When I think of winter, some of the best memories of holidays and sleighing with my kids come to mind, as it is a great time of year for snowball fights, making snowmen and cuddling by the fire with hot chocolate! However, along with those memories are the cute little runny noses my kids have, which may at times feel like they will last all winter long. Getting sick can’t always be avoided, but here are a few things you can do to help lessen the spread of germs and make your winter season more enjoyable. Read more »


Therapy Center for Children, LLC Offers Tips for Celebrating the Holidays with Your Child

December 2012

The holidays are all about being with family and enjoying the festivities, but the holidays can also be a very stressful and busy time of year as well. This can be very difficult for any child. To alleviate the stress and anxiety associated with the holidays, The Therapy Center for Children, LLC offers the following tips: Read more »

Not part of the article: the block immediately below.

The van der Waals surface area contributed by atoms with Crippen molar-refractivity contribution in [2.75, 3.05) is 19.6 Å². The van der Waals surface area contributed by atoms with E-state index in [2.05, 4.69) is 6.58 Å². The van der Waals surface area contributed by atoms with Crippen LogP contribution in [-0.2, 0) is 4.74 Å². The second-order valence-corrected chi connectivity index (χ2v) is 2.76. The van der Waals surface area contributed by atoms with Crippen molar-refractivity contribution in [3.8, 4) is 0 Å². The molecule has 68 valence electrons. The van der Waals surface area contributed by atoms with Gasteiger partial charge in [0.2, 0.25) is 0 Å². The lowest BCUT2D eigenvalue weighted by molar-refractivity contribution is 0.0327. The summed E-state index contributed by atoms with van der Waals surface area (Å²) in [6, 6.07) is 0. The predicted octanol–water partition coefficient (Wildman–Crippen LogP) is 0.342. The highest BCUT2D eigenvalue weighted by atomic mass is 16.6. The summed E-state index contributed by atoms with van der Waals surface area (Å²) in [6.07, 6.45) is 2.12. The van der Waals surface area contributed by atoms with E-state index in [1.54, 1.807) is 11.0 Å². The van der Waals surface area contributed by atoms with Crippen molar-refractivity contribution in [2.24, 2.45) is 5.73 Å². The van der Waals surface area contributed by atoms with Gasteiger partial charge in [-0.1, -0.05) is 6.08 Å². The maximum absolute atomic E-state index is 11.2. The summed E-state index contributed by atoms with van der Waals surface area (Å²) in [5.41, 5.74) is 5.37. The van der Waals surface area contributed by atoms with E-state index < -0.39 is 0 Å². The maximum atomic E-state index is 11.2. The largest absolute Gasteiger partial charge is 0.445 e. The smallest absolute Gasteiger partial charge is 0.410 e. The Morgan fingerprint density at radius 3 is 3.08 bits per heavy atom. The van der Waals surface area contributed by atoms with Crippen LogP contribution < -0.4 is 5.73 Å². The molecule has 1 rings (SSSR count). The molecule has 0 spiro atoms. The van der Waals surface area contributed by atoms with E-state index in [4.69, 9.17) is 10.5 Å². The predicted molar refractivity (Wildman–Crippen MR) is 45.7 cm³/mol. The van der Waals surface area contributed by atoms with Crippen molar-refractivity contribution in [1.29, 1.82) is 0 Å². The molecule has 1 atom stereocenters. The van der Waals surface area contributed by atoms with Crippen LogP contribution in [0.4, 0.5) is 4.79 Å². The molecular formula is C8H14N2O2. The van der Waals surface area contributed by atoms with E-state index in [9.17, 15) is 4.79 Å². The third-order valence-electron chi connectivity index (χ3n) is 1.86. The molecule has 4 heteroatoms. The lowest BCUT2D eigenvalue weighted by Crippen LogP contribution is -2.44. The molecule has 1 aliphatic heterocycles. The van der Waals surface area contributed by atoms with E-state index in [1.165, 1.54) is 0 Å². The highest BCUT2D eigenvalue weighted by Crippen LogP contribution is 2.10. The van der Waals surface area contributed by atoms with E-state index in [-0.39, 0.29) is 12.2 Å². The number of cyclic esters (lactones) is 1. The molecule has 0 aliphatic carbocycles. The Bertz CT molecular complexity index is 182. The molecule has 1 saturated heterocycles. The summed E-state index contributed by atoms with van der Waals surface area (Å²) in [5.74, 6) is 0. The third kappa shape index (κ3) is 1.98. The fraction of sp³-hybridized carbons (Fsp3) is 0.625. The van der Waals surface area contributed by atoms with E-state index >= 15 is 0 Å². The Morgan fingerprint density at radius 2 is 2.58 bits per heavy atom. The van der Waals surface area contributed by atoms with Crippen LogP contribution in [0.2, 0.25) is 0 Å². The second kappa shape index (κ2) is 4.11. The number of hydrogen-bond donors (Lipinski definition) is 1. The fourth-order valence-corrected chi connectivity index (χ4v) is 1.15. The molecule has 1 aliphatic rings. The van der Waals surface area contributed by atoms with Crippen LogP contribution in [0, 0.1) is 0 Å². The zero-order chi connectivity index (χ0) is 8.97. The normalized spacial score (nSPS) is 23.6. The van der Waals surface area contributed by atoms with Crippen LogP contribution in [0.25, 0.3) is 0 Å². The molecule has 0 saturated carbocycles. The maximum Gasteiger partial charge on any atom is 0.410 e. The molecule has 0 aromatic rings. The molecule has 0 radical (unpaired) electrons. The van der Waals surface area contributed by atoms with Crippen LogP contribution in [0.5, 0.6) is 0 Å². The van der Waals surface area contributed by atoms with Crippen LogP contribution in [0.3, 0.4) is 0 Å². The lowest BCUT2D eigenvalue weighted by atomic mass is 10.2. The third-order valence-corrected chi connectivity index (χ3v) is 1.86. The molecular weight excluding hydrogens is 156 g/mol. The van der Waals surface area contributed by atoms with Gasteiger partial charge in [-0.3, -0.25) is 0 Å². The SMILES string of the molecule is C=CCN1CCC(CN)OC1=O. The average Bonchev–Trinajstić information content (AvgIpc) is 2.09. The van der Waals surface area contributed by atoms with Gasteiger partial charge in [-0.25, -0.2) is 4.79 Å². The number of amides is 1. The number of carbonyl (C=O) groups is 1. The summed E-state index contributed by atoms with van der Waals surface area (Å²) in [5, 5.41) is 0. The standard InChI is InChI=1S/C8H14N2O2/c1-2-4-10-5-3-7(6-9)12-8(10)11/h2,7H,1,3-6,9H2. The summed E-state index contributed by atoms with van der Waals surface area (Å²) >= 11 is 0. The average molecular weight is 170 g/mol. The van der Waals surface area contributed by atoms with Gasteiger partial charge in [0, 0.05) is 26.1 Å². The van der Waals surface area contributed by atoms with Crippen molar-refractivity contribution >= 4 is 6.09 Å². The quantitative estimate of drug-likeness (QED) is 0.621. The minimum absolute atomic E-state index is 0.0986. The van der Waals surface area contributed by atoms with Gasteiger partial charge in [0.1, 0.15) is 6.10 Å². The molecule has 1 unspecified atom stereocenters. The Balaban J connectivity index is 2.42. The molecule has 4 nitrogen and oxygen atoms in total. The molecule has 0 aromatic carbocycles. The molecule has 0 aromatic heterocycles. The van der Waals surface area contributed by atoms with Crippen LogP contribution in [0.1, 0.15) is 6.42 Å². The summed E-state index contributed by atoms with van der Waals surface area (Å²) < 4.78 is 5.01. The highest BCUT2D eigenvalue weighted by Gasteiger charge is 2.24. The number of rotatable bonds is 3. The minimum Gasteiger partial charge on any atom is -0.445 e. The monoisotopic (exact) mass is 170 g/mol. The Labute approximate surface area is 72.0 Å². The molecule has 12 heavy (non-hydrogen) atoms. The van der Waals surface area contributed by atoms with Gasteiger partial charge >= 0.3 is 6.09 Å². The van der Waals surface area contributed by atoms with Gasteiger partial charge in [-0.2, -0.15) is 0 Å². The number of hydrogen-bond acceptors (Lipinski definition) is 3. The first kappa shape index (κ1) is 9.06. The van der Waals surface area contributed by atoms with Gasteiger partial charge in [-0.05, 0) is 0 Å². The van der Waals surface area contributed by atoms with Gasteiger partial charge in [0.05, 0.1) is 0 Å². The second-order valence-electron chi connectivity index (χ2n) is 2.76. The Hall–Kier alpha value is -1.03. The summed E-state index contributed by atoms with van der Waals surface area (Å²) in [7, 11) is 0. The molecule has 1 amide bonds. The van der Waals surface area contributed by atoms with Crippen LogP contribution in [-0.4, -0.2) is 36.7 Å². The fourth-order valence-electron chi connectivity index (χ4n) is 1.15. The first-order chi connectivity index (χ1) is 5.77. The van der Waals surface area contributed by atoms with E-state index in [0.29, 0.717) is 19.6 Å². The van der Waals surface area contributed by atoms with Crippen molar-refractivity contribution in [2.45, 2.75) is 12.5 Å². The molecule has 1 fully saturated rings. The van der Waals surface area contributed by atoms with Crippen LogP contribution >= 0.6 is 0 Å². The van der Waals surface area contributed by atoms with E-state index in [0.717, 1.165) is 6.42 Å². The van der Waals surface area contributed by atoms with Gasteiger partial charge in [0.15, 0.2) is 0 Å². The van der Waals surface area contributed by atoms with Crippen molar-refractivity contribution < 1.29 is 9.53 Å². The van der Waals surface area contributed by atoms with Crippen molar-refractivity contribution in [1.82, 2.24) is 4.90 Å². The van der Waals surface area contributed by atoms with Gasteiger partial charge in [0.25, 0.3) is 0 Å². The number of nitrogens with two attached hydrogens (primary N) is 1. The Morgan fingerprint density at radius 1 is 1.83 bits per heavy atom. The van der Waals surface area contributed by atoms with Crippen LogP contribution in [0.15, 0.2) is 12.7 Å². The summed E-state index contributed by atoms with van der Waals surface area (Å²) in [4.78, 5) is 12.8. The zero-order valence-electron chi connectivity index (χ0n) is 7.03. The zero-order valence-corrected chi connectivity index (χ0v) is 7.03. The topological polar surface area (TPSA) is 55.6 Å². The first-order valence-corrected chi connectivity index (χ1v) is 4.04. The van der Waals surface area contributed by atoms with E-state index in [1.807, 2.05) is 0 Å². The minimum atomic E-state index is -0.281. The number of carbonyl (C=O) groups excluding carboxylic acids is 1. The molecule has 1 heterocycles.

Children with Visual Impairments

November 2012

For many children, vision is their primary mode for learning about and exploring the world around them. If a child has limited or no vision, you can help them use other modes such as listening, exploring with their hands and using their senses of smell and taste. Read more »


Child Development & Toys

October 2012

There are many toys and games that can help your child with their development. Here, we express some ways your child can develop and also tell you about a great toy that can be used with children. Read more »


Picky Eaters vs. Feeding Problems

May 2012

As a parent, having your child getting nutrients and eating is a crucial part of their lives. A lot of children are picky eaters and that can be very difficult to deal with. It can be very emotional for a parent when their child isn’t eating their food. If you add a child that has special needs to that, mealtime can be overwhelming. Some children do have feeding problems and this should not be confused with them being a picky eater. Most children with feeding problems start as newborns. Read more »


Transferring to Preschool-Related Services

April 2012

If your child is between the ages of three and five years of age and you currently have concerns for the way they speak or use their words to communicate, walk, jump, climb, navigate the playground, hold their crayons, complete puzzles, or socialize with their peers, then this article can help! Read more »